Days before director Matt Reeves dropped the second trailer for The Batman, Twitter user ViewerAnon leaked a rumor that the film will be three hours long and a “full blown noir.”
When the trailer finally arrived during the 2021 DC FanDome, the movie’s rain-soaked world evoked some noir vibes as the trailer sets up Robert Pattinson’s Bruce Wayne as a world-weary outsider attempting to solve a crime. Colin Farrell’s Penguin appears to take a cue from off-kilter noir villains of the past a la Richard Widmark in Kiss of Death (1947). Ready to take care of herself, Zoë Kravitz’s Catwoman could be primed as the film’s femme fatale.
While three hours seems long for a film in a genre that tends to have bangers that clock in around 70 minutes, the character of Batman does find his roots in the same pool of fiction as the classic era film noir. In fact, Batman has dipped back into his early noir beginnings throughout the many iterations of comics and film adaptations.
So, what exactly are Batman's noir roots, and how can Reeves do something fresh within those tropes? First, you need to take a look at the history of the genre itself.
“Suffering in style”
Coined by French film critic Nino Frank in 1946 to describe a handful of Hollywood-made films that flooded into France after World World II, film noir translates to “black film.”
This description in the less literal sense was used to describe the dark plots and foreboding atmosphere of films like John Huston's The Maltese Falcon (1941), Otto Preminger’s Laura (1944), Billy Wilder’s Double Indemnity (1944), and Fritz Lang's The Woman in the Window (1944). The Czar of Noir and host of TCM’s Noir Alley, Eddie Muller, refers to noir as “suffering with style,” and these films fit that bill to the letter.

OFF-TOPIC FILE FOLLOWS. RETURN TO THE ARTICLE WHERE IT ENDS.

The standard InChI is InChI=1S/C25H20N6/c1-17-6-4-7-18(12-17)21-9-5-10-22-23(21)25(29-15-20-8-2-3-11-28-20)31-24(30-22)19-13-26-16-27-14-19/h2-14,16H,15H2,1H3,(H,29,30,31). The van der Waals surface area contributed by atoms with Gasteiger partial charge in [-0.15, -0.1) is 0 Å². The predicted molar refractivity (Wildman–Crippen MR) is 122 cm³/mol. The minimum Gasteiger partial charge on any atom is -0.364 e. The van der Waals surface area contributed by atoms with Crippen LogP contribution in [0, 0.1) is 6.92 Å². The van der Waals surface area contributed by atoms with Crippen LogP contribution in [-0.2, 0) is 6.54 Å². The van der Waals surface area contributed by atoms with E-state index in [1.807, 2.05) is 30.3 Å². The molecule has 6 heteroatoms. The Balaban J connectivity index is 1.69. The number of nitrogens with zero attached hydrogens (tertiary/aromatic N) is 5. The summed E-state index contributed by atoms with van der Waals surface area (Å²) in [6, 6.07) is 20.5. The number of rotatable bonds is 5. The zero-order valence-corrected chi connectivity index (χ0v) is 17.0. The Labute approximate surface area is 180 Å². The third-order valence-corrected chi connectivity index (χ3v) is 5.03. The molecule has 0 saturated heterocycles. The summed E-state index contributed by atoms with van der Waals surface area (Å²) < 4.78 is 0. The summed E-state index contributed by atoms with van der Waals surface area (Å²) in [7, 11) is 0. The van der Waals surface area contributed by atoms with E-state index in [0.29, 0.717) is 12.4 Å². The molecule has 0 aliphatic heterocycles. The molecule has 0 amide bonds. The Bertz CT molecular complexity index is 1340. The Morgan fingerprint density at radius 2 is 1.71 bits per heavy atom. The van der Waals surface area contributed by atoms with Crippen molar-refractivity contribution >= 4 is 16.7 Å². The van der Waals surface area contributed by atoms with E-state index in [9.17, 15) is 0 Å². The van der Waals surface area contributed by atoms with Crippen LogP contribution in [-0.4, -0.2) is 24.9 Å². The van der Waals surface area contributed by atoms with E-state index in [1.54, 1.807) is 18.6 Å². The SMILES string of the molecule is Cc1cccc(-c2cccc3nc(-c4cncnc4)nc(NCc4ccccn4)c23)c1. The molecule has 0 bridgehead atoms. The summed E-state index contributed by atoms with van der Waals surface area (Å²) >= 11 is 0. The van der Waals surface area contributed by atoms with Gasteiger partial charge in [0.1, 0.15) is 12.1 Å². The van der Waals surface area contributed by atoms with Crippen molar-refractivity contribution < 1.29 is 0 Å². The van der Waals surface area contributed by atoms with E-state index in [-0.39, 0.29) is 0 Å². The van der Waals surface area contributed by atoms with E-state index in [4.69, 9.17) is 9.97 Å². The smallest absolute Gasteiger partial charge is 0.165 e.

Cynicism was in.
This classic film noir era included tropes like troubled detectives, seductive femme fatales, twisted mysteries, world-weariness, and a general sense of dread. Many of these early films were adaptations of crime fiction popular in the 1930s, from writers like James M. Cain, Raymond Chandler, Dashiell Hammet, and Vera Caspary. As the economic disparities of the Great Depression hit the stark trauma of a world at war, popular tastes moved away from screwball comedies and lush musicals. Cynicism was in.
These films also shared filmic techniques brought over from European émigrés fleeing Nazi Germany. Gone were the days of flashy costumes and ornate sets. Instead, these filmmakers brought the aesthetics of German Expressionism, including low-key lighting, with high contrast lighting known as chiaroscuro. What they did bring with them from depression-era films was the penchant for witty dialogue found in both screwball comedies and gangster pictures.